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Title: Feeding behaviour and protein turnover in fish
Author: McCarthy, Ian Donald
ISNI:       0000 0001 3622 8953
Awarding Body: University of Aberdeen
Current Institution: University of Aberdeen
Date of Award: 1993
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Feeding behaviour and growth of rainbow trout, Oncorhynchus mykiss (Walbaum), were found to be influenced by the position of an individual in the group feeding hierarchy. Dominant animals, consuming a greater proportion of the group meal, showed less day-to-day variation in consumption and higher growth rates compared to subordinates. The relationship between consumption, growth and protein synthesis and the influence of protein turnover on individual differences in growth efficiency in rainbow trout were examined. Rates of protein growth and synthesis increased significantly with increasing protein consumption. However, considerable inter-individual variation was found and fish with similar consumption rates showed variation in protein growth rates of up to 1% .d-1. Growth efficiency was related to differences in protein turnover with more efficient fish having reduced rates of protein degradation. The effect of dietary protein quality on consumption, growth and protein turnover in sea bass, Dicentrarchus labrax (L.) was studied using a fish meal diet (FM) and a fish meal/greaves meal diet (GM). Whole-body growth rates and rates of white muscle protein synthesis and growth were similar between the two groups. Whole-body and white muscle rates of protein synthesis rates were similar in both groups over 24 hours following a single meal. However, white muscle free amino acid levels were 50% lower in the GM group. The similarity in rates of protein synthesis was attributed to the rate-limiting free pool concentration of tryptophan in both diet groups. The effect of temperature on rates of protein growth and synthesis was examined using rainbow trout fry. As water temperature was increased (from 5°C to 15°C) higher rates of protein growth were brought about by an increase in the rate of protein synthesis due to increased RNA activity and reduced protein turnover.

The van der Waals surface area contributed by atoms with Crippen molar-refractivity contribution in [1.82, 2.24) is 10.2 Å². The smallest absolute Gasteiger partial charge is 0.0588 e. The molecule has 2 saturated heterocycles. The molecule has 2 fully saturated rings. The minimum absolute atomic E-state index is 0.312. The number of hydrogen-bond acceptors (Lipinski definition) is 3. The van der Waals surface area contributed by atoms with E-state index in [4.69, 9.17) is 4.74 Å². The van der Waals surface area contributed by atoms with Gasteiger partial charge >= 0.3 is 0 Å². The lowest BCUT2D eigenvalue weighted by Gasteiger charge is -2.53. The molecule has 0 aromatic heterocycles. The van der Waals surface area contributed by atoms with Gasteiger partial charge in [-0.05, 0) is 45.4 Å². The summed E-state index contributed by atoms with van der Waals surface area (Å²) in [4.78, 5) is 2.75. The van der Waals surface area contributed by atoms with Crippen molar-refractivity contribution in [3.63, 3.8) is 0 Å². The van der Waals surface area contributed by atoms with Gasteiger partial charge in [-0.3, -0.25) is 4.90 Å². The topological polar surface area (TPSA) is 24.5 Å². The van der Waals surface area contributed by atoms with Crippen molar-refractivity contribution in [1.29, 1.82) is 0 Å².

Supervisor: Not available Sponsor: Not available
Qualification Name: Thesis (Ph.D.) Qualification Level: Doctoral
EThOS ID:  DOI: Not available
Keywords: Zoology